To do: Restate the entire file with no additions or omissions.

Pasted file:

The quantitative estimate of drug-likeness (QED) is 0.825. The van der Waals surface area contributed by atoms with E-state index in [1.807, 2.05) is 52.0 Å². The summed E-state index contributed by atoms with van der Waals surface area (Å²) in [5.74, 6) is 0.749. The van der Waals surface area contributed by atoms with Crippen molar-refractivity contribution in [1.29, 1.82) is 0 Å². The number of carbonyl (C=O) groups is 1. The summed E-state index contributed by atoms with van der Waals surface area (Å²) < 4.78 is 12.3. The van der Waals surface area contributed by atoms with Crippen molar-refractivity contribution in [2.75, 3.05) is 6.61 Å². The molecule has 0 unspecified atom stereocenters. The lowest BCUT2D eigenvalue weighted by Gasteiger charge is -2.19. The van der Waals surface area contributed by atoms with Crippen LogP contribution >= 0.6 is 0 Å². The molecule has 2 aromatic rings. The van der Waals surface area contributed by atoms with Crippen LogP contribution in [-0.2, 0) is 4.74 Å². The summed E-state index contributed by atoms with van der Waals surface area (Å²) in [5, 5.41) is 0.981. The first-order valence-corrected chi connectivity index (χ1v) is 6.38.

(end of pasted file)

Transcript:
The quantitative estimate of drug-likeness (QED) is 0.825. The van der Waals surface area contributed by atoms with E-state index in [1.807, 2.05) is 52.0 Å². The summed E-state index contributed by atoms with van der Waals surface area (Å²) in [5.74, 6) is 0.749. The van der Waals surface area contributed by atoms with Crippen molar-refractivity contribution in [1.29, 1.82) is 0 Å². The number of carbonyl (C=O) groups is 1. The summed E-state index contributed by atoms with van der Waals surface area (Å²) < 4.78 is 12.3. The van der Waals surface area contributed by atoms with Crippen molar-refractivity contribution in [2.75, 3.05) is 6.61 Å². The molecule has 0 unspecified atom stereocenters. The lowest BCUT2D eigenvalue weighted by Gasteiger charge is -2.19. The van der Waals surface area contributed by atoms with Crippen LogP contribution >= 0.6 is 0 Å². The molecule has 2 aromatic rings. The van der Waals surface area contributed by atoms with Crippen LogP contribution in [-0.2, 0) is 4.74 Å². The summed E-state index contributed by atoms with van der Waals surface area (Å²) in [5, 5.41) is 0.981. The first-order valence-corrected chi connectivity index (χ1v) is 6.38.